Doctoral student Jake Perez is using fieldwork in the high Arctic and supercomputer-based simulations to better understand how thawing permafrost will influence the Earth’s carbon cycle. Permanently frozen soils, or permafrost, are rapidly thawing in the Arctic. Microbes in these newly thawed soils transform organic matter to greenhouse gasses, such as carbon dioxide and methane. Perez and his advisor Drew Steen, along with colleagues Karen Lloyd of the Department of Microbiology, Tatiana Vishnevetskaya of the Center for Environmental Biotechnology, and collaborators at Princeton University, Oak Ridge National Lab, and Pacific Northwest National Lab have been funded by the Department of Energy to study the microbial processes that drive these transformations.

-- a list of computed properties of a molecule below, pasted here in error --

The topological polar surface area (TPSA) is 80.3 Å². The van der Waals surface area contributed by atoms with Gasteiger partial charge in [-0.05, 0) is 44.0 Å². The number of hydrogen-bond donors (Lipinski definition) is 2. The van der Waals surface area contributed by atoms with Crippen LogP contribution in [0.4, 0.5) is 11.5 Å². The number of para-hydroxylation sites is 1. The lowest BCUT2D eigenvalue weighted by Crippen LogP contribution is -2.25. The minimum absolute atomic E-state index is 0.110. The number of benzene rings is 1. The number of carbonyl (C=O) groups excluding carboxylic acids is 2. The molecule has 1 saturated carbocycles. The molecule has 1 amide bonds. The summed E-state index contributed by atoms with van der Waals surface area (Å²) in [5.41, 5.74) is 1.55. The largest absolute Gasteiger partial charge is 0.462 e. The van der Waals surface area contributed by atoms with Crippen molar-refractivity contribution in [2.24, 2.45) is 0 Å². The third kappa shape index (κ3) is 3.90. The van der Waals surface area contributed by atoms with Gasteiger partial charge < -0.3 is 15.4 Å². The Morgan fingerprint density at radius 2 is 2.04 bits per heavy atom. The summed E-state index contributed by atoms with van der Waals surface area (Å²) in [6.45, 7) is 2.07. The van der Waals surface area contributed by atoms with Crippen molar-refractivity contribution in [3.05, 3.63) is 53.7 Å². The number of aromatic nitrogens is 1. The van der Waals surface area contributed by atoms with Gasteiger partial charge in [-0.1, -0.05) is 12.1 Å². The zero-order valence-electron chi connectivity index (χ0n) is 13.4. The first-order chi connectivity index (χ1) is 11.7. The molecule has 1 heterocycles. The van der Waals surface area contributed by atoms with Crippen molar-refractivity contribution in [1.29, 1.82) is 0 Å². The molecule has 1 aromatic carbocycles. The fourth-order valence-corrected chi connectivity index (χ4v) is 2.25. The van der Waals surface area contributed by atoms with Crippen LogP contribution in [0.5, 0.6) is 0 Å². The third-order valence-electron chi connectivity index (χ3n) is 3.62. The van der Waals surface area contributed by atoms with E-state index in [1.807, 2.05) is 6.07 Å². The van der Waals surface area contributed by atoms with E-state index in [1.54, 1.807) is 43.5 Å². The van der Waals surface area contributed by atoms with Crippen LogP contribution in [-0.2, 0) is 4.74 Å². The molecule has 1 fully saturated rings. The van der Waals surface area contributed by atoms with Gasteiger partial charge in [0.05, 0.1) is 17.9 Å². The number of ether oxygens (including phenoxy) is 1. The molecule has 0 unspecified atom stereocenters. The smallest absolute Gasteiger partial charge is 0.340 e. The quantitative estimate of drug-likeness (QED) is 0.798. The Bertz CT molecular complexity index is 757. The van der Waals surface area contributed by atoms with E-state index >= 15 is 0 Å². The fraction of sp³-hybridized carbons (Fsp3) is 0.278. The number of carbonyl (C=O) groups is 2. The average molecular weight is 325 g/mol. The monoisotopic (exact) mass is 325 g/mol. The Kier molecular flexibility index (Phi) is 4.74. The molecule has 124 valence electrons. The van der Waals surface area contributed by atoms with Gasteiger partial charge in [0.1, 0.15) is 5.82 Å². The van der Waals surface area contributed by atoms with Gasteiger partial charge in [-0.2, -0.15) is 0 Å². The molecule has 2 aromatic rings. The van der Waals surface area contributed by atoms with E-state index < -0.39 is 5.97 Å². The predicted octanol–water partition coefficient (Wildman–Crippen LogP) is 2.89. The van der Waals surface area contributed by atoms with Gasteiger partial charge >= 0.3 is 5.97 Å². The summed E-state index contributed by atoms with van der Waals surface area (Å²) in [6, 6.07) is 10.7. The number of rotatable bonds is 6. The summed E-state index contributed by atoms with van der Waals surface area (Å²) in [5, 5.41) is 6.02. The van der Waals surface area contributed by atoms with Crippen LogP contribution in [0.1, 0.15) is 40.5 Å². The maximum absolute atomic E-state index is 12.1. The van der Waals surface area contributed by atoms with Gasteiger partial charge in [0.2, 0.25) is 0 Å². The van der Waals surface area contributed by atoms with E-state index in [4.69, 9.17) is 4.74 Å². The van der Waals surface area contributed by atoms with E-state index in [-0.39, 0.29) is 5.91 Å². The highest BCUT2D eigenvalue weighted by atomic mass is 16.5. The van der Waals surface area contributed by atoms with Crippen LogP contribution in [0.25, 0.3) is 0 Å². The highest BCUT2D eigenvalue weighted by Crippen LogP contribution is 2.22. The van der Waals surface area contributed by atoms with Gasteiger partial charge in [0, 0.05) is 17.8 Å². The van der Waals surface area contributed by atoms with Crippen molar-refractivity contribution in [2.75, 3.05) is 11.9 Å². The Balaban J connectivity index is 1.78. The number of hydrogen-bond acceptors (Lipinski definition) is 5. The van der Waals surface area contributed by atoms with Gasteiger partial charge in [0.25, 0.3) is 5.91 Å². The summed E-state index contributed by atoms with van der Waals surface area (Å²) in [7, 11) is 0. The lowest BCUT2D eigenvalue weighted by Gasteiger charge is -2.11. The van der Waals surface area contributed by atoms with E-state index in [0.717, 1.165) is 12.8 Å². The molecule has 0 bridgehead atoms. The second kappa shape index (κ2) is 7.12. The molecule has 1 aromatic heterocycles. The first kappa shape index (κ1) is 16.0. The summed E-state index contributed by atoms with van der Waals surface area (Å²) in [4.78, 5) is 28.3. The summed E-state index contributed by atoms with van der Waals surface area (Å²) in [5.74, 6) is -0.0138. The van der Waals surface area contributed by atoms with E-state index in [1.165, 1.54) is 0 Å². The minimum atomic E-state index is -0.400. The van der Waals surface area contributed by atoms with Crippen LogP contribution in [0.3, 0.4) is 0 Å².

The first step in soil organic matter degradation process is mediated by extracellular enzymes, digestive enzymes that soil microbes secrete to begin the degradation process. In 2022, Perez, Drew and the rest of the Arctic Microbial Permafrost Degradation team traveled to Svalbard, an archipelago in the Arctic Ocean that is among the fastest warming places in the Arctic, to sample soils. The team measured gas fluxes in situ and collected soils for enzyme measurements, as well as for DNA to understand what microbes are present in the soils and what their metabolic capabilities are. Drilling frozen soil in cold weather was a challenge, but he helped to collect 10 meters of rocky, frozen soils from four boreholes around the study site. Back in Knoxville, Perez is working with Professor David Keffer of the Department of Materials Science and Engineering to create computer simulations of how these extracellular enzymes interact with soil minerals. Once extracellular enzymes are secreted by soil microbes, they interact with the chemically complex soil environment. Since enzymes are often charged, many will sorb, or attach, to soil minerals. It has long been assumed that this causes the enzymes to deform, making them less effective at breaking down organic matter. However, this has been a challenge to study empirically, because most of the microbes in soils that produce extracellular enzymes do not grow in labs, so it is difficult to obtain samples of their enzymes to study directly. However, new breakthroughs in deep learning have allowed us to accurately predict the structures of enzymes based only on the DNA that codes for them. Armed with those predictions, Perez is using UT’s supercomputer ISAAC to simulate what happens to these enzymes interacting with soil minerals. These simulations will reveal which enzymes sorb most effectively to soil minerals, which minerals they sorb to most effectively and whether they are likely to become deformed and therefore change function when they do. We hope these environmental measurements combined with simulations will lead to a better understanding of how the warming Arctic will change the Earth’s climate.